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Multidimensional Family Therapy

Evidence rating
4
Cost rating
4
Review: September 2017

Multidimensional Family Therapy (MDFT) is primarily for adolescents who have substance misuse, behavioural, delinquency, mental health, educational/school, family mental health problems or disorders.

MDFT is an integrated and flexible multi-component programme.  Families work with a qualified MDFT therapist to develop problem-solving skills for dealing with issues that are occurring at the level of the adolescent, parent, family and community.  It includes sessions focused on the youth, as well as sessions focused on the parents, and sessions directed towards the family overall.  In addition, a community-focused component is available. 

MDFT aims to improve education outcomes, reduce substance misuse, delinquency and involvement in the criminal justice system.

EIF Programme Assessment

Evidence rating
4

Multidimensional Family Therapy has evidence of a long-term positive impact on child outcomes through multiple rigorous evaluations.

What does the evidence rating mean?

Level 4 indicates evidence of effectiveness. This means the programme can be described as evidence-based: it has evidence from at least two rigorously conducted evaluations (RCT/QED) demonstrating positive impacts across populations and environments lasting a year or longer.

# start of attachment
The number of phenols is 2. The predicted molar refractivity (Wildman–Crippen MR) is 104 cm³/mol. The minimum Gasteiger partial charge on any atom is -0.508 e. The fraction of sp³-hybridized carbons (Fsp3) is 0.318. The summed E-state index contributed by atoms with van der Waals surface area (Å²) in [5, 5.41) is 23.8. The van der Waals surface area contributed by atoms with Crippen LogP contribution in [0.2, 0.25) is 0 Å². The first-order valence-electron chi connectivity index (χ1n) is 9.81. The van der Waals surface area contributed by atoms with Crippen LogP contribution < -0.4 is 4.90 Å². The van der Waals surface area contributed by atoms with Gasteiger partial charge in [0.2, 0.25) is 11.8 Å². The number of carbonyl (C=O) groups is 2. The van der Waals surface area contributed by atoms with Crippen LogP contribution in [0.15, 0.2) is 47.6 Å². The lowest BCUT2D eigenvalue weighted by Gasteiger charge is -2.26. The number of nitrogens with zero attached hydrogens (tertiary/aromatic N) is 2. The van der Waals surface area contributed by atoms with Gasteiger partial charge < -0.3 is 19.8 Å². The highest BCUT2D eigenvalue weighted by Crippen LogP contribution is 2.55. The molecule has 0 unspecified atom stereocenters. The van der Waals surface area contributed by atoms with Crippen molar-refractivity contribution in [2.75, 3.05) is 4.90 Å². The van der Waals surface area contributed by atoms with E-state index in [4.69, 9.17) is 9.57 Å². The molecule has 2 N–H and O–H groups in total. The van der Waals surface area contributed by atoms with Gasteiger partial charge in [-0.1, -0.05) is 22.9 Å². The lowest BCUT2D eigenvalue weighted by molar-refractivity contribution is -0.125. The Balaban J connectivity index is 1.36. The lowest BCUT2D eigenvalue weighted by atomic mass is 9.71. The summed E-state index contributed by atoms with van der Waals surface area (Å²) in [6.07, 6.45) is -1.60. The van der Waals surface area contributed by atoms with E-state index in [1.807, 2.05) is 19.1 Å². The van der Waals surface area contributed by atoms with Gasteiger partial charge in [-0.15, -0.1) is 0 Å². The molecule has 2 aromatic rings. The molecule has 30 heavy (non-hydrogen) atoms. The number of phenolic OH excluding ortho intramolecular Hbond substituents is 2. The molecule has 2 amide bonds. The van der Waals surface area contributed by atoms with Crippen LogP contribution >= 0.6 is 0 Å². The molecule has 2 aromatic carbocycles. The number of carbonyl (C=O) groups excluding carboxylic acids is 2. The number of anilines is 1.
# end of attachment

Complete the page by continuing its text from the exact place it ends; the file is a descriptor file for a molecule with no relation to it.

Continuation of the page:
Please note that this evidence rating is based on three robust studies where MDFT outperforms three alternate treatments (individual cognitive behavioural therapy, individual psychotherapy, and adolescent group therapy) when targeted at young people with substance abuse issues, in the context of the US system. Readers interpreting this evidence should carefully consider the generalisability of these results to the delivery context in the UK (and what treatment-as-usual services are typically offered in the UK to this group).

Cost rating
4

A rating of 4 indicates that a programme has a medium-high cost to set up and deliver, compared with other interventions reviewed by EIF. This is equivalent to an estimated unit cost of £1,000–£2,000.

Child outcomes

According to the best available evidence for this programme's impact, it can achieve the following positive outcomes for children:

Preventing crime, violence and antisocial behaviour

Reduced externalising symptoms - based on study 2b, study 3

Reduced delinquency - based on study 3

Reduced felony arrests - based on study 3

Preventing substance abuse

Reduced substance use problem severity - based on study 1

Reduced other drug use - based on study 1

Increased drug abstinence - based on study 1

Reduced cannabis dependence symptoms - based on study 2a

Multidimensional Family Therapy

Key programme characteristics

Who is it for?

The best available evidence for this programme relates to the following age-groups:

  • Adolescents

How is it delivered?

The best available evidence for this programme relates to implementation through these delivery models:

  • Individual

Where is it delivered?

The best available evidence for this programme relates to its implementation in these settings:

  • Home
  • Community centre
  • In-patient health setting
  • Out-patient health setting

How is it targeted?

The best available evidence for this programme relates to its implementation as:

  • Targeted indicated

Where has it been implemented?

Belgium, Finland, France, Germany, Netherlands, Switzerland, United States

UK provision